Does Might & Magic X have any sci-fi elements as in the older Might & Magic games?
EB: No, there won’t be any sci-fi elements in Might & Magic X: Legacy. More accurately, you won't explore spaceships, fight killer robots or wield blasters. This decision is directly tied to the new world called Ashan we created since Might & Magic Heroes V, as those elements are definitely not part of the lore of this world. But it doesn’t mean there's no connection to the older games of the series. Actually, if you know the “ancient universe.” you should keep your eyes open while exploring the world of Might & Magic X.
Can you tell us more about the three-classes-per-race restriction?
EB: Each race has access to one Might class, one Magic class and what we call a Hybrid class, a class that has access to both Might and Magic skills in “balanced” proportions. Of course, all classes have access to different skills, so for instance, the Human Magic class is different from the Elf Magic class.
How do you control your heroes in a combat? As a whole or individually?
EB: We tested different systems. At first, we reproduced the combat system found in World of Xeen, meaning ranged actions are made by the whole party, and it breaks down into individual actions when in melee combat. This is the system found in the current demos. After playing the PAX demo several times, we noticed the World of Xeen system felt weird and didn’t allow us to micro-manage our party. So we started thinking about switching it to individual actions, all the time. Finally during PAX, a lot of players that tried the demo found this system confusing, even veterans of the old Might & Magic games, so we’re confident we should proceed with this change.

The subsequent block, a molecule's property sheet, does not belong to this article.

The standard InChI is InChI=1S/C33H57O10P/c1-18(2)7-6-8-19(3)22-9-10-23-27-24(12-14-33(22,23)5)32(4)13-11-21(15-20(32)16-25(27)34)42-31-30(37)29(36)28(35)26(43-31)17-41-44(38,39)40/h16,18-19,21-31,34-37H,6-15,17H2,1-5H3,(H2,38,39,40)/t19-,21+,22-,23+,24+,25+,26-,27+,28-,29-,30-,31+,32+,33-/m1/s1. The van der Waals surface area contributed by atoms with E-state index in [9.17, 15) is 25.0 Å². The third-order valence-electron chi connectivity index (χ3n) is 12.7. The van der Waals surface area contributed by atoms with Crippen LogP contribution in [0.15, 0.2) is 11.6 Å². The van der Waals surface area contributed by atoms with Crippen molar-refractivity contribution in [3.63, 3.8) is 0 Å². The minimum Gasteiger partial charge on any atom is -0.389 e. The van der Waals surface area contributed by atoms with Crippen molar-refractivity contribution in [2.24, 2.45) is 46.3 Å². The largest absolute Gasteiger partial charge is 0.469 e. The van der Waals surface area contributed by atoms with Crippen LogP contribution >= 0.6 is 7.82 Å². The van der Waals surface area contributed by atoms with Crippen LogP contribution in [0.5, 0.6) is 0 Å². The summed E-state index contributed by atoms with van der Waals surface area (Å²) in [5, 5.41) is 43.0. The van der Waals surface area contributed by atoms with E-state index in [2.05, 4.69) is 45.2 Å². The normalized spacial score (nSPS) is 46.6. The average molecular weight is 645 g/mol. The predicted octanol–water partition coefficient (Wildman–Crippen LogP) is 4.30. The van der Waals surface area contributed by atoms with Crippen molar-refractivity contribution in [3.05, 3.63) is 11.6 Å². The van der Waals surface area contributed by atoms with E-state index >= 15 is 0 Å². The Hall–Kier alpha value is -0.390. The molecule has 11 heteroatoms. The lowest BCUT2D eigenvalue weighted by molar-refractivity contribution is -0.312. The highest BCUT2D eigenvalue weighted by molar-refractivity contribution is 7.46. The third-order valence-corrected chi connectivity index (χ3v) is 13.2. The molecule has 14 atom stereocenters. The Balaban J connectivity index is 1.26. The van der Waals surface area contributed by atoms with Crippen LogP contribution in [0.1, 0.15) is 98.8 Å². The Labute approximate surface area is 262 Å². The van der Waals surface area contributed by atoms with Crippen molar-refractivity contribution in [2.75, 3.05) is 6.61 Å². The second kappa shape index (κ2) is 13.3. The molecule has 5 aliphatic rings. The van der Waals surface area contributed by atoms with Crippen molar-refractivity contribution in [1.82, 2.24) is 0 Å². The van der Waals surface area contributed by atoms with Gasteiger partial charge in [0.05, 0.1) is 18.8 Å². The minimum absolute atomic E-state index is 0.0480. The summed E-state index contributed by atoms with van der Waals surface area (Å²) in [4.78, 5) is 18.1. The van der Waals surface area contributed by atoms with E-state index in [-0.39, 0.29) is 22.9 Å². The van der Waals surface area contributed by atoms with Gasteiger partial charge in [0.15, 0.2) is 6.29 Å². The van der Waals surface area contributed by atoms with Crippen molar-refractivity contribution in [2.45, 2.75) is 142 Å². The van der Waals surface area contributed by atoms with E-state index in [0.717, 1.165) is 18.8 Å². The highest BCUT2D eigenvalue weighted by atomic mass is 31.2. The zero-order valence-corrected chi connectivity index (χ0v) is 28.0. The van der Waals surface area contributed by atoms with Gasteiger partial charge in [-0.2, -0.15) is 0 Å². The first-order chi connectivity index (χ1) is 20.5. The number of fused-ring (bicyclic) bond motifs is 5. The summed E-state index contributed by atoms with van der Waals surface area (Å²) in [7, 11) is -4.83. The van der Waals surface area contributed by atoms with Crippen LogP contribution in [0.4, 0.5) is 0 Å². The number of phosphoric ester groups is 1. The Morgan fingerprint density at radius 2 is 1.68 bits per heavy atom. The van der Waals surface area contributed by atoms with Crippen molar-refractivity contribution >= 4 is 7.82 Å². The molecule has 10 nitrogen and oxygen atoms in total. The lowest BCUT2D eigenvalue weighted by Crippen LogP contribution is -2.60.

Is there going to be a map editor?
EB: Yes, there is going to be a map editor. We consider this tool as being one of the major features of the title, as our fans love to mod our games and create new content for other players. Basically, the tools we’re using to develop the game will be released and available for all players. We’ll talk about this topic later, providing more details and also demonstrating what can be done.
Is there an automap to see what squares you haven’t mapped yet?
EB: It’s not yet implemented, but there will be.
What kinds of DRM or always-online copy protection will Might & Magic X have?
EB: No, there will not be “always-online” copy protection. Buy, download, play, and that’s it. However, implementing Uplay is a Ubisoft corporate policy and Might & Magic X: Legacy will not be different from any other Ubisoft title. So yes, Uplay will be in and you’ll need to be online for one time activation.
Note: This interview was conducted by Ubisoft on behalf of PC World.